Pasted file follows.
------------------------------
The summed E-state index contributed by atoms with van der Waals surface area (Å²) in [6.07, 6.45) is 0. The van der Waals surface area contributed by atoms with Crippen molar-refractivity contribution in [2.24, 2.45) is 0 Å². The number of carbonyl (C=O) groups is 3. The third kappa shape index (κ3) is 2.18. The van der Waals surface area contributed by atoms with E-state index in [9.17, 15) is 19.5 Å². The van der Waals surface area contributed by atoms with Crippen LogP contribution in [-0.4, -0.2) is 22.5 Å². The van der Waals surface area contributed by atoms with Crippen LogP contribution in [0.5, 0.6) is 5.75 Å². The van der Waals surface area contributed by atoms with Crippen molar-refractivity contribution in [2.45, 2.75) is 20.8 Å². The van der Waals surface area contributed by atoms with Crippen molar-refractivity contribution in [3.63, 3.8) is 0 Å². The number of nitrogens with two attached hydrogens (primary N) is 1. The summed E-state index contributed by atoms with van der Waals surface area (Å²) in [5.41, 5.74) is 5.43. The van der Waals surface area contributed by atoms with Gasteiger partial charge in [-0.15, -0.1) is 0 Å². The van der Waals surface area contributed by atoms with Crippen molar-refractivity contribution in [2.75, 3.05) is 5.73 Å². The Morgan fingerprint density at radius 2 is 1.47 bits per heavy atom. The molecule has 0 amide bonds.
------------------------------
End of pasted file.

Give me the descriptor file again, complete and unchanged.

The summed E-state index contributed by atoms with van der Waals surface area (Å²) in [6.07, 6.45) is 0. The van der Waals surface area contributed by atoms with Crippen molar-refractivity contribution in [2.24, 2.45) is 0 Å². The number of carbonyl (C=O) groups is 3. The third kappa shape index (κ3) is 2.18. The van der Waals surface area contributed by atoms with E-state index in [9.17, 15) is 19.5 Å². The van der Waals surface area contributed by atoms with Crippen LogP contribution in [-0.4, -0.2) is 22.5 Å². The van der Waals surface area contributed by atoms with Crippen LogP contribution in [0.5, 0.6) is 5.75 Å². The van der Waals surface area contributed by atoms with Crippen molar-refractivity contribution in [2.45, 2.75) is 20.8 Å². The van der Waals surface area contributed by atoms with Crippen molar-refractivity contribution in [3.63, 3.8) is 0 Å². The number of nitrogens with two attached hydrogens (primary N) is 1. The summed E-state index contributed by atoms with van der Waals surface area (Å²) in [5.41, 5.74) is 5.43. The van der Waals surface area contributed by atoms with Gasteiger partial charge in [-0.15, -0.1) is 0 Å². The van der Waals surface area contributed by atoms with Crippen molar-refractivity contribution in [2.75, 3.05) is 5.73 Å². The Morgan fingerprint density at radius 2 is 1.47 bits per heavy atom. The molecule has 0 amide bonds.